I really want to give this a chance.  For far too long, my view of Easter has been numbed by hearing it all my life.  I need to concentrate more on the "so what" of what happened as recorded in the Bible.  My view of Easter started to be shaped by a Bible story book read to me when I was a small child.  The problem is that it probably hasn't changed much as I have gotten older.

Here's a link to a clip from the sermon.

This Bible story book was given to me as a child in 1950.
My Aunt Mable Moll gave me this Bible story book in 1950 My views of God and Jesus were shaped by these stories.


Will our local churches be packed this Easter?

These days it's easy to forget about Easter.  Here in Lansing (MI) there are plenty of churches and I wonder how many will be packed out on April 4 when the Christian church celebrates the resurrection of Jesus Christ from the grave.

My guess is that there will be more people in church than usual on Easter Sunday, but they won't be packed out.  Why?  

Given the fact that so many people are jumping from one thing to another for hope in the future, you would think they would grab onto the Easter message and not let go.  Look at the realities of today. People are struggling to find work and to make a living.  The prospects that this will get better are a toss-up at best.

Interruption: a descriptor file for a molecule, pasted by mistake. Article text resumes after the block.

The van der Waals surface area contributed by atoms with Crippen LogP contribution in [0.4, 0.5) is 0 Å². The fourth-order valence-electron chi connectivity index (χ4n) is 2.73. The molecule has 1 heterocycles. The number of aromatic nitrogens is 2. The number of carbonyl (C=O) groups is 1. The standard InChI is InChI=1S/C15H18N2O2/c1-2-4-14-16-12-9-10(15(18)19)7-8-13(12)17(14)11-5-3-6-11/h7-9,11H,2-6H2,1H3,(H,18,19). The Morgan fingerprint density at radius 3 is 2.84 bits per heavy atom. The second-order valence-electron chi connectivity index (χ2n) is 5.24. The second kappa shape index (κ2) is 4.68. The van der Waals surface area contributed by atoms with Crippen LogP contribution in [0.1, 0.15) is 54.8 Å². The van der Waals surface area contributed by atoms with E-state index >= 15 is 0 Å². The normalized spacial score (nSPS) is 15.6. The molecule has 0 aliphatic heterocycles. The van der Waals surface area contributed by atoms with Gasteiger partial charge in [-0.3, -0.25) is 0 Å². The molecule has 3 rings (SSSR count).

I'm at the very front end of the baby-boomer generation meaning that in less than two years I will depend on Medicare for health care.  The future of health insurance has never been more iffy.  Social Security looks like its going to go bust which means that I need to find a replacement for that portion of my income.  And my life is easy compared to so many.  

Is Jesus and what he did on Easter the only real thing left that gives real hope that we can count on?  

Yes, yes and yes.

You would think that the people of the church would be going door-to-door inviting people for Easter.

If you're looking for hope, try it out. The hope is real and it's free.

John Piper, pastor and author, Twitters on Obama school speech and abortion

John Piper is a well-known pastor and author who has a ministry called Desiring God.  He also has a blog and he Twitters.  In two unrelated tweets, he weighs in on Obama's speech to school students today and on abortion:

  • President Obama's speech to the children feels like an answer to my prayers. I hope my daughter hears it.
  • Racism is serious. Abortion is more serious. Racism might lead to lynching. Abortion is lynching.